I know many people are going to lose their jobs, their houses and possibly their pensions, but there is still something irresistibly comic about the response of western governments and banks to the crisis that now assails them.
It is not just the spectacle of new Labour reluctantly contemplating the nationalisation of Northern Rock as though it were on a moral par with selling your daughter into prostitution. Far more significant is the plight of such pillars of international capitalism as Citigroup, Merrill Lynch, UBS and Barclays. With their balance sheets devastated as a result of the ideology their executives have espoused for the past quarter-century - unregulated market capitalism - they have had to raise billions of dollars in foreign capital to bail themselves out.
But it's not just any old foreign capital. At the head of the rescue posse are the Government of Singapore Investment Corporation, China Investment Corporation, Abu Dhabi Investment Authority and Kuwait Investment Authority. Yes, these are government bodies making investment decisions - in other words, doing precisely what the panjandrums of western capitalism have long insisted governments shouldn't do.
The alarm from Financial Times columnists is palpable. Martin Wolf, the paper's chief economics commentator, fears the destruction of "the political legitimacy of the market economy itself". John Willman, the business editor, warns that "nationalisation . . . is making a comeback" and adds that "younger FT readers may be surprised to learn" that there are precedents, notably in the prehistoric days of Clement Attlee. Jeffrey Garten, a Yale professor, detects "a transformation" comparable to the switch from feudalism to capitalism.
One is tempted to echo Michael Winner: do calm down, dear. Market liberalism has suffered a blow, but there is nothing new in banking crises leading to a revival of state regulation and ownership.
This crisis can be seen as a reverse version of the 1970s, when rising oil prices and industrial stagnation destroyed the regulated, welfarist, mildly egalitarian capitalism of the postwar era. That led to the hegemony of right-wing ideas which would infect most western centre-left parties. But in the 1970s, right-wing think tanks had a fully worked-out programme for a new world, available to Reagan and Thatcher as they came to power.
I see no comparable programme coming from the left, despite the admirable efforts of Compass. If anything, the agenda in Britain is being set by Policy Exchange and other centre-right think tanks.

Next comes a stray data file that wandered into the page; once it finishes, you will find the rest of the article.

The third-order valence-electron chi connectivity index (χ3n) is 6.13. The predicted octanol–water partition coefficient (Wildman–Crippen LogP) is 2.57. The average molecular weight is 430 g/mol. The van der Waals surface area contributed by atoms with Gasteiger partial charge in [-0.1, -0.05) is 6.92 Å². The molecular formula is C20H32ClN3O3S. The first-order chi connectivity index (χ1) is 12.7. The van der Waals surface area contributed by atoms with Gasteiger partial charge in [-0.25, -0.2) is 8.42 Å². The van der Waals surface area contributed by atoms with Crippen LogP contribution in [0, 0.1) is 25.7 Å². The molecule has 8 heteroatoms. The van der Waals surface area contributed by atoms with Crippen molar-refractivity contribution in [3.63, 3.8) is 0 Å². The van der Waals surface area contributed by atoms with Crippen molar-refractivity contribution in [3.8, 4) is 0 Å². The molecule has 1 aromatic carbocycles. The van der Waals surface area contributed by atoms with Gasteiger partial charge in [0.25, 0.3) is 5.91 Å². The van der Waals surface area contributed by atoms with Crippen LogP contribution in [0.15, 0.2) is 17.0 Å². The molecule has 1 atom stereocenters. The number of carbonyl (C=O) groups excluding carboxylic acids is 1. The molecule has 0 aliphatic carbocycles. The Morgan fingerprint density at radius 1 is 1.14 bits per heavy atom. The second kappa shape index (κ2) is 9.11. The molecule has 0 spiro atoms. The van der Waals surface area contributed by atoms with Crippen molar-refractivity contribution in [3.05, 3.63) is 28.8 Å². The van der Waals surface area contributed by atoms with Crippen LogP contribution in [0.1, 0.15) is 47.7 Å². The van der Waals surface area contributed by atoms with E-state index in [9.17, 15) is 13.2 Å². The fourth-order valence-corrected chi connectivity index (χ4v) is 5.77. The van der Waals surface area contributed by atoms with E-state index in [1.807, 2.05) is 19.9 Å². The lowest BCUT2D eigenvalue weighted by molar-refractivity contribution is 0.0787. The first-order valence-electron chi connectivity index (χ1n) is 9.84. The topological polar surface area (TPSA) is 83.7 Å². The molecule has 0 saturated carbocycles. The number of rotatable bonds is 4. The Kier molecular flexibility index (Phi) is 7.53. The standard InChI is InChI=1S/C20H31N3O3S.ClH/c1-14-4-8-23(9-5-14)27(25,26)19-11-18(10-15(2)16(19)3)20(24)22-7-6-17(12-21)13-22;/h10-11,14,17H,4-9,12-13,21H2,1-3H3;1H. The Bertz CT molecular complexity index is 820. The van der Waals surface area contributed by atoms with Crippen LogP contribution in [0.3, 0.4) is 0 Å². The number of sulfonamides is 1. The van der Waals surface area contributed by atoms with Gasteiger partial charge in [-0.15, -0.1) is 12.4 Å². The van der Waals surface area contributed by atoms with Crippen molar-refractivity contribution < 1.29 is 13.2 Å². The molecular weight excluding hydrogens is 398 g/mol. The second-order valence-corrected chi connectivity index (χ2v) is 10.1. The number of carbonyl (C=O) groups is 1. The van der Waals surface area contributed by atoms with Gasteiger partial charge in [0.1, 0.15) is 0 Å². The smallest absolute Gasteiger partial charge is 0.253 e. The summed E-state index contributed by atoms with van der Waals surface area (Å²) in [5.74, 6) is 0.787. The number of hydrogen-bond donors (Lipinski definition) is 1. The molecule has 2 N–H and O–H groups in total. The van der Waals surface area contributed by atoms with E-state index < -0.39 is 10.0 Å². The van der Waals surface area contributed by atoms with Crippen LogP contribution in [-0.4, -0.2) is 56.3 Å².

However much old Labourites like me may dream, there are few signs of voter support for the revival of a traditional left agenda, largely because no major western party has stated its case for more than a decade. The latest British Social Attitudes, just published, finds only 35 per cent think the government should spend more on welfare benefits for the poor against 58 per cent in 1991. Answers to a range of questions lead Peter Taylor-Gooby and Rose Martin of Kent University to conclude that a 28 per cent majority in favour of welfarism in the early 1990s has turned into a 13 per cent majority against it now. As for regulation and nationalisation, does anybody in Whitehall still know how to go about it? Perhaps civil servants will fly to Venezuela for lessons from Hugo Chávez.
A programme that captures the public imagination over the next ten years is more likely to come from some combination of environmentalism and what can loosely be described as "the politics of happiness" - the view that we need to go beyond an ever increasing Gross Domestic Product as the criterion of a nation's success.
The running on that is coming as much from the right as the left.
Conservative greenery is not confined to David Cameron. Look, for example, at Comeback: Conservatism That Can Win Again, a book just published in America from David Frum, former special assistant to George W Bush. "As people get richer," Frum writes, "material things come to matter less, things of the spirit matter more . . . leisure, tranquillity and beauty come into greater demand". He refers to a global "revolution in environmental consciousness" and goes on to propose carbon taxes.
In France, Nicolas Sarkozy has also decided that, in the words of the song, he should "spread a little happiness". He may be privatising the ports, but he has also commissioned some leftish economists to help him design a "quality of life" index. He has even started to quote an octogenarian guru, a former communist called Edgar Morin, who has proposed "a politics of civilisation". Perhaps Morin will play the same role in whatever political programme develops in the 2010s that Friedrich von Hayek, also an obscure octogenarian when Margaret Thatcher came to power, played in the 1980s. But a great deal of hard thinking still needs to be done.